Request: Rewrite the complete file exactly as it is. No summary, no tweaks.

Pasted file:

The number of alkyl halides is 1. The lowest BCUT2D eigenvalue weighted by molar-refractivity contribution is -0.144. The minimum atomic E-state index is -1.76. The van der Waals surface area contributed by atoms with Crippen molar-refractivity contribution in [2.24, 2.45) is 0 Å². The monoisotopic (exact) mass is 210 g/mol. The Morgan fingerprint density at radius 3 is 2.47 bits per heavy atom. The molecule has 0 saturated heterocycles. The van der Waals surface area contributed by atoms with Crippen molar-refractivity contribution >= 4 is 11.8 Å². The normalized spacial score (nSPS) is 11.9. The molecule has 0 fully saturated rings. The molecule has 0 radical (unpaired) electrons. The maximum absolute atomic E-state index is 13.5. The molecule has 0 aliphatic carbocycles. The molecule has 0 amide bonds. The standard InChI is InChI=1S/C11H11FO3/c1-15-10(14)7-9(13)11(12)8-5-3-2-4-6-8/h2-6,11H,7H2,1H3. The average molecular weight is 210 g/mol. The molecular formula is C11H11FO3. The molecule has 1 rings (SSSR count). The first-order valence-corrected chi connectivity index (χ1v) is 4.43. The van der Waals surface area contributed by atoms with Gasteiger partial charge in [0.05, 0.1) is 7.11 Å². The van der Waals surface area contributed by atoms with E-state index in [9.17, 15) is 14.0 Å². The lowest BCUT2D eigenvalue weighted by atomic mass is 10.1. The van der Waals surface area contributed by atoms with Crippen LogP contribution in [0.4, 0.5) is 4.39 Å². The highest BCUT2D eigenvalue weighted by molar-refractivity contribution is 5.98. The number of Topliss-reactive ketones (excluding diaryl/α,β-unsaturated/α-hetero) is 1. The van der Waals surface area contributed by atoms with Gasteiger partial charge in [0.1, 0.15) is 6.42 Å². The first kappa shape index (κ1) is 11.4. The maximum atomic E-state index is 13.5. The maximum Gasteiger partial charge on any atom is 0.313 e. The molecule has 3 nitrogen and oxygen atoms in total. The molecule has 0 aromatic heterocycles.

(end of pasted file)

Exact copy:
The number of alkyl halides is 1. The lowest BCUT2D eigenvalue weighted by molar-refractivity contribution is -0.144. The minimum atomic E-state index is -1.76. The van der Waals surface area contributed by atoms with Crippen molar-refractivity contribution in [2.24, 2.45) is 0 Å². The monoisotopic (exact) mass is 210 g/mol. The Morgan fingerprint density at radius 3 is 2.47 bits per heavy atom. The molecule has 0 saturated heterocycles. The van der Waals surface area contributed by atoms with Crippen molar-refractivity contribution >= 4 is 11.8 Å². The normalized spacial score (nSPS) is 11.9. The molecule has 0 fully saturated rings. The molecule has 0 radical (unpaired) electrons. The maximum absolute atomic E-state index is 13.5. The molecule has 0 aliphatic carbocycles. The molecule has 0 amide bonds. The standard InChI is InChI=1S/C11H11FO3/c1-15-10(14)7-9(13)11(12)8-5-3-2-4-6-8/h2-6,11H,7H2,1H3. The average molecular weight is 210 g/mol. The molecular formula is C11H11FO3. The molecule has 1 rings (SSSR count). The first-order valence-corrected chi connectivity index (χ1v) is 4.43. The van der Waals surface area contributed by atoms with Gasteiger partial charge in [0.05, 0.1) is 7.11 Å². The van der Waals surface area contributed by atoms with E-state index in [9.17, 15) is 14.0 Å². The lowest BCUT2D eigenvalue weighted by atomic mass is 10.1. The van der Waals surface area contributed by atoms with Crippen LogP contribution in [0.4, 0.5) is 4.39 Å². The highest BCUT2D eigenvalue weighted by molar-refractivity contribution is 5.98. The number of Topliss-reactive ketones (excluding diaryl/α,β-unsaturated/α-hetero) is 1. The van der Waals surface area contributed by atoms with Gasteiger partial charge in [0.1, 0.15) is 6.42 Å². The first kappa shape index (κ1) is 11.4. The maximum atomic E-state index is 13.5. The maximum Gasteiger partial charge on any atom is 0.313 e. The molecule has 3 nitrogen and oxygen atoms in total. The molecule has 0 aromatic heterocycles.